A settlement has been reached in the case surrounding the 2008 lab fire at the University of California, Los Angeles, that claimed the life of Sheharbano Sangji, a research assistant in the lab of chemistry professor Patrick Harran, the Los Angeles Times reports.
Harran was charged with four felony counts related to occupational health and safety standard violations in the incident, and faced up to four and a half years in prison if convicted.
In late 2008, a syringe Sangji was using to transfer tert-Butyllithium, which can ignite when it comes into contact with air, broke. Sangji was not wearing a flame-retardant lab coat, and her polyester sweater caught fire. She died 18 days later.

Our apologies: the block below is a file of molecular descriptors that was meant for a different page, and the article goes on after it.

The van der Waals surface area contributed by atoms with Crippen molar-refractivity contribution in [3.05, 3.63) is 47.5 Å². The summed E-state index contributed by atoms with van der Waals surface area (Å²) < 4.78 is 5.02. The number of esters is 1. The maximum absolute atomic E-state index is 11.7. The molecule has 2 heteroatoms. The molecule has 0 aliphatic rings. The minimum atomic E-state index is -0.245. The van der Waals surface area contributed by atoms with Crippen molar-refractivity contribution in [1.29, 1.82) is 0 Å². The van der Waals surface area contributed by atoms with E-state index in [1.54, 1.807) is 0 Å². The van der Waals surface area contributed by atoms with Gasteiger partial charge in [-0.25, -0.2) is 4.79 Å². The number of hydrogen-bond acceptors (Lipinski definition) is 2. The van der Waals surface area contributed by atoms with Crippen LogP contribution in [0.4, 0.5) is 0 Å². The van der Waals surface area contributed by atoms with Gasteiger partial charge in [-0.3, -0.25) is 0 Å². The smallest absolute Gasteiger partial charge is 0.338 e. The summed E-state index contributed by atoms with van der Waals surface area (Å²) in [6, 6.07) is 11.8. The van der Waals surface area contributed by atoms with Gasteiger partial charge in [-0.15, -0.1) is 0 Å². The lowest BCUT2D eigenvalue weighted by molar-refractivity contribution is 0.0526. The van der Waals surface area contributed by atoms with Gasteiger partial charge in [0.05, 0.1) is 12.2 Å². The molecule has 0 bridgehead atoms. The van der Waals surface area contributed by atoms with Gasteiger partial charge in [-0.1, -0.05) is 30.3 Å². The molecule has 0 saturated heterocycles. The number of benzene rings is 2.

Prosecutors had contended that Harran did not provide Sangji with the proper training nor required the use of protective equipment.
Under the terms of the agreement, Harran is to pay $10,000 to the Grossman Burn Center and perform community service, the LA Times says. Reuters adds that he will teach summer chemistry classes to inner-city high school students and perform 800 hours of service at a UCLA hospital.
Harran admitted no wrongdoing.
According to the Associated Press, Sangji's brother and sister opposed the settlement and said in a written statement that it was "barely a slap on the wrist."
The UC regents were also initially charged with workplace violations, but that case was dropped after they agreed to put certain safety measures into place and establish a $500,000 scholarship in Sangji's name.